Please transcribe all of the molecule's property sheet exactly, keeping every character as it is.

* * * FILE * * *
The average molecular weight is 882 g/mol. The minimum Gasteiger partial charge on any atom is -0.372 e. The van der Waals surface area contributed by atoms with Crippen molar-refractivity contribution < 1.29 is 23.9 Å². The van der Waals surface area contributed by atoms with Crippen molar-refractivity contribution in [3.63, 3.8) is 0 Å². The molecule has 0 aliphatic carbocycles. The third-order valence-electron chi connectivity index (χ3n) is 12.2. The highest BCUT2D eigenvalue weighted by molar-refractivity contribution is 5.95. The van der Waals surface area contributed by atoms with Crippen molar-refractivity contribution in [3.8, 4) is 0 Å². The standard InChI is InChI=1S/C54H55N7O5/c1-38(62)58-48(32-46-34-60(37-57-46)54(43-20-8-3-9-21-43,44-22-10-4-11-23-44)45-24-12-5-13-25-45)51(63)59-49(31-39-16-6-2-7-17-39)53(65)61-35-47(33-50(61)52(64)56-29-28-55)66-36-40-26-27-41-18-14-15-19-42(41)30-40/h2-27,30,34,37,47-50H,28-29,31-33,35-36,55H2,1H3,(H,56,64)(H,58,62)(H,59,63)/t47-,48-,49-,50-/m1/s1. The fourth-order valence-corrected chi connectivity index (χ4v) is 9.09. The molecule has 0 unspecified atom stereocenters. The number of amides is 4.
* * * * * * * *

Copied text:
The average molecular weight is 882 g/mol. The minimum Gasteiger partial charge on any atom is -0.372 e. The van der Waals surface area contributed by atoms with Crippen molar-refractivity contribution < 1.29 is 23.9 Å². The van der Waals surface area contributed by atoms with Crippen molar-refractivity contribution in [3.63, 3.8) is 0 Å². The molecule has 0 aliphatic carbocycles. The third-order valence-electron chi connectivity index (χ3n) is 12.2. The highest BCUT2D eigenvalue weighted by molar-refractivity contribution is 5.95. The van der Waals surface area contributed by atoms with Crippen molar-refractivity contribution in [3.8, 4) is 0 Å². The standard InChI is InChI=1S/C54H55N7O5/c1-38(62)58-48(32-46-34-60(37-57-46)54(43-20-8-3-9-21-43,44-22-10-4-11-23-44)45-24-12-5-13-25-45)51(63)59-49(31-39-16-6-2-7-17-39)53(65)61-35-47(33-50(61)52(64)56-29-28-55)66-36-40-26-27-41-18-14-15-19-42(41)30-40/h2-27,30,34,37,47-50H,28-29,31-33,35-36,55H2,1H3,(H,56,64)(H,58,62)(H,59,63)/t47-,48-,49-,50-/m1/s1. The fourth-order valence-corrected chi connectivity index (χ4v) is 9.09. The molecule has 0 unspecified atom stereocenters. The number of amides is 4.